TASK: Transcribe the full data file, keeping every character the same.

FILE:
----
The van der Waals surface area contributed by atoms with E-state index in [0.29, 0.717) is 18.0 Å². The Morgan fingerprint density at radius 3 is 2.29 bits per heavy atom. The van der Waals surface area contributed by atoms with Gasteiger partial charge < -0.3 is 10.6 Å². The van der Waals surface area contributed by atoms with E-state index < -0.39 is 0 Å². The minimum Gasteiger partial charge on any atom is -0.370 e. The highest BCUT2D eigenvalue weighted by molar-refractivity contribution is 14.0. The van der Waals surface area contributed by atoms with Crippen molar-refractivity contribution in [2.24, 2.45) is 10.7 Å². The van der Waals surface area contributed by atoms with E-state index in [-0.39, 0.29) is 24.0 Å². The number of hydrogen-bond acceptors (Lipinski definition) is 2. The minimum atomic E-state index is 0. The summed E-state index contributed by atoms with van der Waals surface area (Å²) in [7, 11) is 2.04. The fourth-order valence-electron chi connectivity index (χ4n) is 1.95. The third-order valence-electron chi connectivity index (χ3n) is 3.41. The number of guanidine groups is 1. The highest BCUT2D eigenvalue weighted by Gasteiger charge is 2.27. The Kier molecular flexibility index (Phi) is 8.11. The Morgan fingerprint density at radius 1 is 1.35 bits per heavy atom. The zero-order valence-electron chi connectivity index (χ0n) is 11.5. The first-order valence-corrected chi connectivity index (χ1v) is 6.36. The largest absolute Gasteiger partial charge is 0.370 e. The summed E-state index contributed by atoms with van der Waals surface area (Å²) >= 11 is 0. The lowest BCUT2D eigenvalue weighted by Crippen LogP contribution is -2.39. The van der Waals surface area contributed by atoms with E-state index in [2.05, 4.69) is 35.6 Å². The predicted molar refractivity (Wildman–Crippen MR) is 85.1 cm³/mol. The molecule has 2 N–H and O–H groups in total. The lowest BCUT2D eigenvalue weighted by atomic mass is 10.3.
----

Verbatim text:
The van der Waals surface area contributed by atoms with E-state index in [0.29, 0.717) is 18.0 Å². The Morgan fingerprint density at radius 3 is 2.29 bits per heavy atom. The van der Waals surface area contributed by atoms with Gasteiger partial charge < -0.3 is 10.6 Å². The van der Waals surface area contributed by atoms with E-state index < -0.39 is 0 Å². The minimum Gasteiger partial charge on any atom is -0.370 e. The highest BCUT2D eigenvalue weighted by molar-refractivity contribution is 14.0. The van der Waals surface area contributed by atoms with Crippen molar-refractivity contribution in [2.24, 2.45) is 10.7 Å². The van der Waals surface area contributed by atoms with E-state index in [-0.39, 0.29) is 24.0 Å². The number of hydrogen-bond acceptors (Lipinski definition) is 2. The minimum atomic E-state index is 0. The summed E-state index contributed by atoms with van der Waals surface area (Å²) in [7, 11) is 2.04. The fourth-order valence-electron chi connectivity index (χ4n) is 1.95. The third-order valence-electron chi connectivity index (χ3n) is 3.41. The number of guanidine groups is 1. The highest BCUT2D eigenvalue weighted by Gasteiger charge is 2.27. The Kier molecular flexibility index (Phi) is 8.11. The Morgan fingerprint density at radius 1 is 1.35 bits per heavy atom. The zero-order valence-electron chi connectivity index (χ0n) is 11.5. The first-order valence-corrected chi connectivity index (χ1v) is 6.36. The largest absolute Gasteiger partial charge is 0.370 e. The summed E-state index contributed by atoms with van der Waals surface area (Å²) >= 11 is 0. The lowest BCUT2D eigenvalue weighted by Crippen LogP contribution is -2.39. The van der Waals surface area contributed by atoms with E-state index in [2.05, 4.69) is 35.6 Å². The predicted molar refractivity (Wildman–Crippen MR) is 85.1 cm³/mol. The molecule has 2 N–H and O–H groups in total. The lowest BCUT2D eigenvalue weighted by atomic mass is 10.3.